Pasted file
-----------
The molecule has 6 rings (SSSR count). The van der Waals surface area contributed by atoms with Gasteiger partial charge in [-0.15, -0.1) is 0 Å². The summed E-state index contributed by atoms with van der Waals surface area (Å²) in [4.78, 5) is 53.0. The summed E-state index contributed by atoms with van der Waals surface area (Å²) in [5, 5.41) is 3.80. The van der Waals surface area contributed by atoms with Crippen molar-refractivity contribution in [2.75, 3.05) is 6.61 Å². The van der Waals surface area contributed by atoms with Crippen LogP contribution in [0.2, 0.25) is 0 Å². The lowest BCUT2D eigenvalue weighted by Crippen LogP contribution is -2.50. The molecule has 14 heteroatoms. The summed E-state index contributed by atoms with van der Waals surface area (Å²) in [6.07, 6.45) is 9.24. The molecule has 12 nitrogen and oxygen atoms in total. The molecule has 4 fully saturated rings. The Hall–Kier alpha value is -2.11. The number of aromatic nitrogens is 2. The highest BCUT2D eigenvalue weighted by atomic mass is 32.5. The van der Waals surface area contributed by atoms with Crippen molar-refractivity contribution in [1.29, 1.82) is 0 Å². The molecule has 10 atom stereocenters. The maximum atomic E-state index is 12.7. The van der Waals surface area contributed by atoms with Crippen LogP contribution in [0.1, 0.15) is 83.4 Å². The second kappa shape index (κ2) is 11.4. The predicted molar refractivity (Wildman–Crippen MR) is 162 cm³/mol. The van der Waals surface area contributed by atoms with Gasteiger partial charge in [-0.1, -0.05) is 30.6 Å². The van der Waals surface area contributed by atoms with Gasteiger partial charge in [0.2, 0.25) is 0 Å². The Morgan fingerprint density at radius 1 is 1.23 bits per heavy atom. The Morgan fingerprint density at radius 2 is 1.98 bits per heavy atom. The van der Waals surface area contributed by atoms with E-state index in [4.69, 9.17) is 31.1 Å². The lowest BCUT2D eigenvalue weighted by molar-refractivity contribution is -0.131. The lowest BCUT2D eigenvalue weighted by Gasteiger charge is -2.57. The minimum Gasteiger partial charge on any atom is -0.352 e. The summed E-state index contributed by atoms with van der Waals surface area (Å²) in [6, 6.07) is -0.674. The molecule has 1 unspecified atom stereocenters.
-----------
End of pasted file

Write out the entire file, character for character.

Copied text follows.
The molecule has 6 rings (SSSR count). The van der Waals surface area contributed by atoms with Gasteiger partial charge in [-0.15, -0.1) is 0 Å². The summed E-state index contributed by atoms with van der Waals surface area (Å²) in [4.78, 5) is 53.0. The summed E-state index contributed by atoms with van der Waals surface area (Å²) in [5, 5.41) is 3.80. The van der Waals surface area contributed by atoms with Crippen molar-refractivity contribution in [2.75, 3.05) is 6.61 Å². The van der Waals surface area contributed by atoms with Crippen LogP contribution in [0.2, 0.25) is 0 Å². The lowest BCUT2D eigenvalue weighted by Crippen LogP contribution is -2.50. The molecule has 14 heteroatoms. The summed E-state index contributed by atoms with van der Waals surface area (Å²) in [6.07, 6.45) is 9.24. The molecule has 12 nitrogen and oxygen atoms in total. The molecule has 4 fully saturated rings. The Hall–Kier alpha value is -2.11. The number of aromatic nitrogens is 2. The highest BCUT2D eigenvalue weighted by atomic mass is 32.5. The van der Waals surface area contributed by atoms with Crippen molar-refractivity contribution in [1.29, 1.82) is 0 Å². The molecule has 10 atom stereocenters. The maximum atomic E-state index is 12.7. The van der Waals surface area contributed by atoms with Crippen LogP contribution in [0.1, 0.15) is 83.4 Å². The second kappa shape index (κ2) is 11.4. The predicted molar refractivity (Wildman–Crippen MR) is 162 cm³/mol. The van der Waals surface area contributed by atoms with Gasteiger partial charge in [-0.1, -0.05) is 30.6 Å². The van der Waals surface area contributed by atoms with Gasteiger partial charge in [0.2, 0.25) is 0 Å². The Morgan fingerprint density at radius 1 is 1.23 bits per heavy atom. The Morgan fingerprint density at radius 2 is 1.98 bits per heavy atom. The van der Waals surface area contributed by atoms with E-state index in [4.69, 9.17) is 31.1 Å². The lowest BCUT2D eigenvalue weighted by molar-refractivity contribution is -0.131. The lowest BCUT2D eigenvalue weighted by Gasteiger charge is -2.57. The minimum Gasteiger partial charge on any atom is -0.352 e. The summed E-state index contributed by atoms with van der Waals surface area (Å²) in [6, 6.07) is -0.674. The molecule has 1 unspecified atom stereocenters.